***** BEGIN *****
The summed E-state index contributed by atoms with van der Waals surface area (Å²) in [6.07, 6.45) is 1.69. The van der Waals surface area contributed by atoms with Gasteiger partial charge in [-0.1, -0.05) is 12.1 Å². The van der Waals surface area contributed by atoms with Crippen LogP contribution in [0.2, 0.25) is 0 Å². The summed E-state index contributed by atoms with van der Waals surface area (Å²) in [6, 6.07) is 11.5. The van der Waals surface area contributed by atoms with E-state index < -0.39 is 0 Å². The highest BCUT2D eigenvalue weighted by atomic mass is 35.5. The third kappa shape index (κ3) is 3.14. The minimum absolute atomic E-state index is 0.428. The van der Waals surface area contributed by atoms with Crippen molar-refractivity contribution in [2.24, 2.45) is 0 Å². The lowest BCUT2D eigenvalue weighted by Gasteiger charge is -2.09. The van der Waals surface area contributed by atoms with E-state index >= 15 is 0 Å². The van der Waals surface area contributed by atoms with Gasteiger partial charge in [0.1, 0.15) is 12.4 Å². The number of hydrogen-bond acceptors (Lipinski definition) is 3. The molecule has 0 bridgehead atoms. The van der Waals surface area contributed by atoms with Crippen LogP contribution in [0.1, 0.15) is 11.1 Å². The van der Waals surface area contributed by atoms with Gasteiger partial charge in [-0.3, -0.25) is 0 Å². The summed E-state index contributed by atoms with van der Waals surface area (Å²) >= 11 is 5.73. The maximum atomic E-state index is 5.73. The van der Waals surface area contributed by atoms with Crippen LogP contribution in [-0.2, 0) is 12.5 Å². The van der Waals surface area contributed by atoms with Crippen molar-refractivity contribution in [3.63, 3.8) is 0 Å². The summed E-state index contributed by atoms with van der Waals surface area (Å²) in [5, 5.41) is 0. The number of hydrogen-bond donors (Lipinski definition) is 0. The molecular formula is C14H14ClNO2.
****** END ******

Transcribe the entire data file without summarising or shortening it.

The summed E-state index contributed by atoms with van der Waals surface area (Å²) in [6.07, 6.45) is 1.69. The van der Waals surface area contributed by atoms with Gasteiger partial charge in [-0.1, -0.05) is 12.1 Å². The van der Waals surface area contributed by atoms with Crippen LogP contribution in [0.2, 0.25) is 0 Å². The summed E-state index contributed by atoms with van der Waals surface area (Å²) in [6, 6.07) is 11.5. The van der Waals surface area contributed by atoms with E-state index < -0.39 is 0 Å². The highest BCUT2D eigenvalue weighted by atomic mass is 35.5. The third kappa shape index (κ3) is 3.14. The minimum absolute atomic E-state index is 0.428. The van der Waals surface area contributed by atoms with Crippen molar-refractivity contribution in [2.24, 2.45) is 0 Å². The lowest BCUT2D eigenvalue weighted by Gasteiger charge is -2.09. The van der Waals surface area contributed by atoms with E-state index >= 15 is 0 Å². The van der Waals surface area contributed by atoms with Gasteiger partial charge in [0.1, 0.15) is 12.4 Å². The number of hydrogen-bond acceptors (Lipinski definition) is 3. The molecule has 0 bridgehead atoms. The van der Waals surface area contributed by atoms with Crippen LogP contribution in [0.1, 0.15) is 11.1 Å². The van der Waals surface area contributed by atoms with Gasteiger partial charge in [-0.3, -0.25) is 0 Å². The summed E-state index contributed by atoms with van der Waals surface area (Å²) >= 11 is 5.73. The maximum atomic E-state index is 5.73. The van der Waals surface area contributed by atoms with Crippen LogP contribution in [-0.2, 0) is 12.5 Å². The van der Waals surface area contributed by atoms with Crippen molar-refractivity contribution in [3.63, 3.8) is 0 Å². The summed E-state index contributed by atoms with van der Waals surface area (Å²) in [5, 5.41) is 0. The number of hydrogen-bond donors (Lipinski definition) is 0. The molecular formula is C14H14ClNO2.